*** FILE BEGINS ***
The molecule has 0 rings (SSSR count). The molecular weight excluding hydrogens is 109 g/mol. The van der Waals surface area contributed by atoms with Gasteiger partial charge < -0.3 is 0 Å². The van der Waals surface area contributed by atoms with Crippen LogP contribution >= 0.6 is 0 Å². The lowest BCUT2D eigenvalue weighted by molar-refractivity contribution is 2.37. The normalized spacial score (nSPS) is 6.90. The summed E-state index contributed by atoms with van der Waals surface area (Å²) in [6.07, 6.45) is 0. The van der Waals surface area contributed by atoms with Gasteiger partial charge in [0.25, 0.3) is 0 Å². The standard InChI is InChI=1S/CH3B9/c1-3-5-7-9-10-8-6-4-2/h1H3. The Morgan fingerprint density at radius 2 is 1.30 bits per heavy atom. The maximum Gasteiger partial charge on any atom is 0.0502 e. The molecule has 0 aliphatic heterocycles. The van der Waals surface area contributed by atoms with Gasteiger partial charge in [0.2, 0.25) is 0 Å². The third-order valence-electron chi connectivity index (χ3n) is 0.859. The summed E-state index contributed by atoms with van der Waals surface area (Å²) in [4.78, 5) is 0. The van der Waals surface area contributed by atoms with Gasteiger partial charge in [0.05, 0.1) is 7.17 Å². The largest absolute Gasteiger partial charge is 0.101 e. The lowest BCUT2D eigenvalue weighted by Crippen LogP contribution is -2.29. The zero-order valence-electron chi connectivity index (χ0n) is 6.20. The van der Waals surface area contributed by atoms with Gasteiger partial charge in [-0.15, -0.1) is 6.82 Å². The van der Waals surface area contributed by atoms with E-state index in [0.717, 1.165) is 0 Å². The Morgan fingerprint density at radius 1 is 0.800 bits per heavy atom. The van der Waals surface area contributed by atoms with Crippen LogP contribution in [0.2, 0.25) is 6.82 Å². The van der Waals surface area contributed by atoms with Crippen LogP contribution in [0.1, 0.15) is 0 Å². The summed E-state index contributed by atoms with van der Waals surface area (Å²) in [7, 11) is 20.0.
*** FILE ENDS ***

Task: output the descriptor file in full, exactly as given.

The molecule has 0 rings (SSSR count). The molecular weight excluding hydrogens is 109 g/mol. The van der Waals surface area contributed by atoms with Gasteiger partial charge < -0.3 is 0 Å². The van der Waals surface area contributed by atoms with Crippen LogP contribution >= 0.6 is 0 Å². The lowest BCUT2D eigenvalue weighted by molar-refractivity contribution is 2.37. The normalized spacial score (nSPS) is 6.90. The summed E-state index contributed by atoms with van der Waals surface area (Å²) in [6.07, 6.45) is 0. The van der Waals surface area contributed by atoms with Gasteiger partial charge in [0.25, 0.3) is 0 Å². The standard InChI is InChI=1S/CH3B9/c1-3-5-7-9-10-8-6-4-2/h1H3. The Morgan fingerprint density at radius 2 is 1.30 bits per heavy atom. The maximum Gasteiger partial charge on any atom is 0.0502 e. The molecule has 0 aliphatic heterocycles. The van der Waals surface area contributed by atoms with Gasteiger partial charge in [0.2, 0.25) is 0 Å². The third-order valence-electron chi connectivity index (χ3n) is 0.859. The summed E-state index contributed by atoms with van der Waals surface area (Å²) in [4.78, 5) is 0. The van der Waals surface area contributed by atoms with Gasteiger partial charge in [0.05, 0.1) is 7.17 Å². The largest absolute Gasteiger partial charge is 0.101 e. The lowest BCUT2D eigenvalue weighted by Crippen LogP contribution is -2.29. The zero-order valence-electron chi connectivity index (χ0n) is 6.20. The van der Waals surface area contributed by atoms with Gasteiger partial charge in [-0.15, -0.1) is 6.82 Å². The van der Waals surface area contributed by atoms with E-state index in [0.717, 1.165) is 0 Å². The Morgan fingerprint density at radius 1 is 0.800 bits per heavy atom. The van der Waals surface area contributed by atoms with Crippen LogP contribution in [0.2, 0.25) is 6.82 Å². The van der Waals surface area contributed by atoms with Crippen LogP contribution in [0.1, 0.15) is 0 Å². The summed E-state index contributed by atoms with van der Waals surface area (Å²) in [7, 11) is 20.0.